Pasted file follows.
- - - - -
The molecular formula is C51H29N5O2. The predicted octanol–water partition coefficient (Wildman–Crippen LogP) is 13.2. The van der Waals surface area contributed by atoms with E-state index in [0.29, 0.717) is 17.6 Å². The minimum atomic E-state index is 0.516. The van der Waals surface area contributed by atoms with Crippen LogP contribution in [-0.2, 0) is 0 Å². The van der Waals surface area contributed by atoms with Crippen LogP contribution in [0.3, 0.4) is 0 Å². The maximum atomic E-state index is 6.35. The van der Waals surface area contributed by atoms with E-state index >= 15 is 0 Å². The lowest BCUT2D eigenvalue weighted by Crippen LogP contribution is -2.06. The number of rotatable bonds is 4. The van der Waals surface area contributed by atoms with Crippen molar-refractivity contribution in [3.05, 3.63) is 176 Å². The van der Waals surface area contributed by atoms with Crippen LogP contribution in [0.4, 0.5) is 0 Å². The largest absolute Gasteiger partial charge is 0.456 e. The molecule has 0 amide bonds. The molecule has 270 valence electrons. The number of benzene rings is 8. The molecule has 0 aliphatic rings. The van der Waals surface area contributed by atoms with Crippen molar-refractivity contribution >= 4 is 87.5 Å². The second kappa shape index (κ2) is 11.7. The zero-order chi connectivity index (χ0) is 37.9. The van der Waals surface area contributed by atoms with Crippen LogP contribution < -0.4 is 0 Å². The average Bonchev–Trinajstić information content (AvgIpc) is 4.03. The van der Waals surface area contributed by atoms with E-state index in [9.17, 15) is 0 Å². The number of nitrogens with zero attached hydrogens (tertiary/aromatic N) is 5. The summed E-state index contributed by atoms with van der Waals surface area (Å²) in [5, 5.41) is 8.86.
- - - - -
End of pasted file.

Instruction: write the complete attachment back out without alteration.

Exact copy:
The molecular formula is C51H29N5O2. The predicted octanol–water partition coefficient (Wildman–Crippen LogP) is 13.2. The van der Waals surface area contributed by atoms with E-state index in [0.29, 0.717) is 17.6 Å². The minimum atomic E-state index is 0.516. The van der Waals surface area contributed by atoms with Crippen LogP contribution in [-0.2, 0) is 0 Å². The van der Waals surface area contributed by atoms with Crippen LogP contribution in [0.3, 0.4) is 0 Å². The maximum atomic E-state index is 6.35. The van der Waals surface area contributed by atoms with E-state index >= 15 is 0 Å². The lowest BCUT2D eigenvalue weighted by Crippen LogP contribution is -2.06. The number of rotatable bonds is 4. The van der Waals surface area contributed by atoms with Crippen molar-refractivity contribution in [3.05, 3.63) is 176 Å². The van der Waals surface area contributed by atoms with Crippen LogP contribution in [0.4, 0.5) is 0 Å². The largest absolute Gasteiger partial charge is 0.456 e. The molecule has 0 amide bonds. The molecule has 270 valence electrons. The number of benzene rings is 8. The molecule has 0 aliphatic rings. The van der Waals surface area contributed by atoms with Crippen molar-refractivity contribution >= 4 is 87.5 Å². The second kappa shape index (κ2) is 11.7. The zero-order chi connectivity index (χ0) is 37.9. The van der Waals surface area contributed by atoms with Crippen LogP contribution < -0.4 is 0 Å². The average Bonchev–Trinajstić information content (AvgIpc) is 4.03. The van der Waals surface area contributed by atoms with E-state index in [9.17, 15) is 0 Å². The number of nitrogens with zero attached hydrogens (tertiary/aromatic N) is 5. The summed E-state index contributed by atoms with van der Waals surface area (Å²) in [5, 5.41) is 8.86.